Ed Butler is first to file for Seaford mayor's seat

See a photo on page 12

By Lynn R. Parks

After 19 years on the Seaford City Council, Ed Butler is running for mayor. He is the only candidate so far for the seat, which will be left vacant in March when current Mayor Dan Short finishes his fifth two-year term. Short, a Republican, is retiring as mayor to run for the state representative seat currently held by retiring Tina Fallon. Butler is serving his sixth three-year term. If he is elected mayor, the city council will appoint someone to fill his seat until the end of the term. Also up this year are the two council terms being served by Larry Miller and Grace Peterson. Miller planned to file this week. Peterson said on Monday that she had not yet decided whether to run for another term. Butler, who serves as electric commissioner, said that his experience with city government will help him if he is elected mayor. "With all the growth we are seeing, we have a bright future in Seaford," he said. "But that growth comes with many challenges." Among the problems the city is facing is its increasing power costs, he said. "Rising electric rates is not an easy problem to solve, and it will only get worse," he added. Butler, 69, is a native of Seaford and graduated from Seaford High School in 1954. He owns and operates Butler's Sewing Center, Seaford. He is a member of the Victory Tabernacle Church of God, Laurel. He and his wife Shirley have four children. Their son, Doug, Seaford, is part owner of Butler's Sewing Center and is chief of the Seaford Volunteer Fire Department. Their daughters, Sandy Gregory, Seaford, Penny Mears, Newark, and Kelly Close, Newark, are all school teachers. The Butlers also have 11 grandchildren. Seaford's mayor is responsible for running the twice-weekly council meetings. The mayor votes only in the case of a tie, a rare occurrence on the five-member council, and serves as a voting member of the city's Board of Adjustment and Appeals.

By Ronald MacArthur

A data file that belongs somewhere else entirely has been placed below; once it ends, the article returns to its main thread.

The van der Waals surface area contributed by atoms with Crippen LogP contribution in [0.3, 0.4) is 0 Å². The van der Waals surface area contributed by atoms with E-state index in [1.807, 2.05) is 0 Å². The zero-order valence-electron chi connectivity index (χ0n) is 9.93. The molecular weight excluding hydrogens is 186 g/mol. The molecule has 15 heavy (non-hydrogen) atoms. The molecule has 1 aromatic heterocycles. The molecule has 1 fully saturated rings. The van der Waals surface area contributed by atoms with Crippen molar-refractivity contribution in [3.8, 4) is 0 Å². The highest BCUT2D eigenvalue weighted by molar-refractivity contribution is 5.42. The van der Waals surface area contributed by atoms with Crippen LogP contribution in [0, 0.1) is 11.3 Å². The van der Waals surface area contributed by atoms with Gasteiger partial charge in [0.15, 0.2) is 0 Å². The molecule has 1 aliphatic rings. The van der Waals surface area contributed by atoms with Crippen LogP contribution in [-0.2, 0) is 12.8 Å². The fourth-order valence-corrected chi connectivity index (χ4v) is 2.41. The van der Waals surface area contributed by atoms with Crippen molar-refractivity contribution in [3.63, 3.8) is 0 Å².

Included in this edition is the final column by Frank Calio - at least until he retires as the state's election commissioner in 2007. Over the past two weeks, Calio, 67 (a Democrat) of Laurel, has been the target of a movement by state Republicans questioning Calio's penning of a local column he has written in this newspaper for the past nine years. Calio has been the state's election commissioner since 2002. Judson Bennett of Lewes, who runs the Coastal Conservative Network, began circulating e-mails to media outlets and elected officials about Calio calling for his "immediate resignation" for "obvious attempts to influence voters" which in his opinion violated Title 15 of the Delaware Code relating to the office of the State Election Commissioner. (See a letter from Bennett on page 45.) In light of the information, Senate Minority Leader John C. Still III has written a letter to Delaware Attorney General Carl Denberg requesting a possible investigation. "Several of the articles may run afoul of our law(s) and/or abridge free speech protections provided by our state and federal constitutions. I seek your office's complete review and opinion of Mr. Calio's written opinions and a determination as to whether or not he has violated either the spirit and/or the letter of the law, and what actions you recommend." Title 15 reads: "No employee of the Office of the State Election Commissioner shall directly or indirectly use or seek to use his or her authority or official influence to control or modify the political action of another person or at anytime actively participate in any political activities or campaigns." Violation can result in a $500 fine and the forfeiture of the position of employment (74 Del. Laws, c.229). Janice Fitzsimmons, a public information officer in the state attorney general's office, said on Tuesday that when a request like this is made, the office reviews the information and makes a determination if a full investigation will be made. As of presstime, she could not confirm if a determination had been made. Calio said that he was somewhat surprised about the uprising surrounding the writing of his weekly column. "It's no secret that I write a column," he said. "All the legislators knew it. In fact, some of them talk to me about it." Calio, who has been involved with politics his entire life, knows the ins and outs of the political system. "This is politically motivated, there is no doubt about it. Judson Bennett wants to run for office again and he wants his name out there. He also blames me for the loss in the county council election. The recount was conducted by the court system not my office. Plus, the e-mails he has been circulating around with excerpts from my column are totally taken out of context. "People who know me, tell me that I give a balanced view in my columns," he added. "I've done no wrong." But, the veteran columnist decided it would be best to put the pen aside for a while. "I want a clean slate so I've stopped writing. I do not feel that I've influenced anybody to vote for anyone. My columns have always been educational - it's been that way ever since I started writing them," he said. "My goal when I took over this job in the elections department was to make elections fair and safe for everyone in Delaware and when I leave the office to leave it better than when I got here. It's very, very important to me," he added. He gets a little emotional when he talks about the importance of his job. "This is the greatest country in the world. I learned to appreciate how great it is from my father. And we have the greatest political and election system in the world and I'm proud to play a part in it," he said. Bryant Richardson, the president and publisher of Morning Star Publications, the owner of the Seaford Star and Laurel Star, has offered a forum for Calio's column at three different newspapers over the past 25 years. Besides the Stars, he has provided space for Calio at The Leader and State Register and the now-defunct Seaford Banner. "To be honest, I'm disappointed in the Republicans," he said. "With everything else going on and all the important issues that need attention in the state, it's amazing that this issue surfaces."